Bank earnings season kicked off today with Wells Fargo (NYSE:WFC) and JPMorgan Chase (NYSE:JPM) the first to announce their fourth-quarter and full-year results -- and despite opposite market reactions, the winner may surprise you.
Wells Fargo's net income rose 16% year over year to $21.9 billion, and JPMorgan Chase watched its net income fall by 16% to $17.9 billion. At first glance, they couldn't have performed any differently.
While the two are seemingly very different, with one having an image of a consumer-focused bank headquartered in California and the other as the titan of investment banking and the image of Wall Street, the two are strikingly similar.
JPMorgan Chase had a net income of $23.9 billion, and Wells Fargo had net income of $22.6 billion. Of that income, the breakdown of core businesses was very similar:
As you can see, each is predominantly a consumer bank and has an equal percentage of net income attributable to asset management and retirement services, and although JPMorgan Chase has a greater percentage of its income from its business banking relationships, it isn't dramatically different than what Wells Fargo posts (47% vs. 36%).
Citigroup (NYSE:C), which many people would likely peg as more similar to JPMorgan Chase than Wells Fargo, actually had 17% of its income from its transaction services business line, which caters solutions for businesses for their cash management and trade functions. That business combined with its securities and banking operations encompassed 60% of its total net income in the third quarter.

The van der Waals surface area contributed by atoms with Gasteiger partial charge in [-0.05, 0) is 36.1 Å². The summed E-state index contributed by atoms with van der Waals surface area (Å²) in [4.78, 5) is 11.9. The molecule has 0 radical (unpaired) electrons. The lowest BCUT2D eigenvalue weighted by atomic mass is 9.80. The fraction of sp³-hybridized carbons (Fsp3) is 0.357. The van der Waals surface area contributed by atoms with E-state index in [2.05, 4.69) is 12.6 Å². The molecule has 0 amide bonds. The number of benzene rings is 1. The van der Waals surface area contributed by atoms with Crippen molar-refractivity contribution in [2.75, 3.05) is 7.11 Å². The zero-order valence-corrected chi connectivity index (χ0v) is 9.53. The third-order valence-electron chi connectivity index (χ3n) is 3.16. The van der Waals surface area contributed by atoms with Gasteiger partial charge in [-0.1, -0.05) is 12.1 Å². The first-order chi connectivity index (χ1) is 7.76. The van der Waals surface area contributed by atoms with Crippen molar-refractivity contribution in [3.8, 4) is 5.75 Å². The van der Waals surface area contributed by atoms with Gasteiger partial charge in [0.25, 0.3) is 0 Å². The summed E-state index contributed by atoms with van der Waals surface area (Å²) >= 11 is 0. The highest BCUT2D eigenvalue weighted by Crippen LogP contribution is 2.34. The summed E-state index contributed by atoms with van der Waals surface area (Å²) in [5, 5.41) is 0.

The real winner
Knowing that Wells Fargo and JPMorgan Chase are more similar than they are often given credit for, a quick glance at the numbers reveals something rather curious:
One of the biggest reasons for the sizable gain in Wells Fargo's earnings was its credit costs (its provision for credit losses -- what it expects to lose on its loans) decreasing by $4.9 billion. While JPMorgan had a larger percentage decline, this only attributed $3.2 billion of the jump in earnings.
In addition, while the expenses at JPMorgan Chase were up by 9%, the company notes its adjusted expenses -- which exclude settlement costs -- actually falls by $10.5 billion to $60 billion, which is roughly flat relative to the $60.1 billion posted in 2012.
By simply factoring out the legal costs, it turns out JPMorgan Chase boosted its pre-tax earnings from $33.5 billion to $36.4 billion, an 8% improvement over 2012 levels (when legal costs in that year are excluded as well):
While there's no denying the legal expenses that have ailed JPMorgan Chase over the last two years are indeed very real and the decreasing credit costs have helped, it's clear an improving economy has meant more profits for the bank.
However, even with the settlements, JPMorgan Chase still grew its tangible book value by 5%.
While 2013 was a difficult year for JPMorgan Chase when it came to headlines, it still seemingly came out as the winner.
Editor's note: A previous version of this article stated that by factoring out the legal costs, the pre-tax income would have been 10% higher. The Fool regrets the error.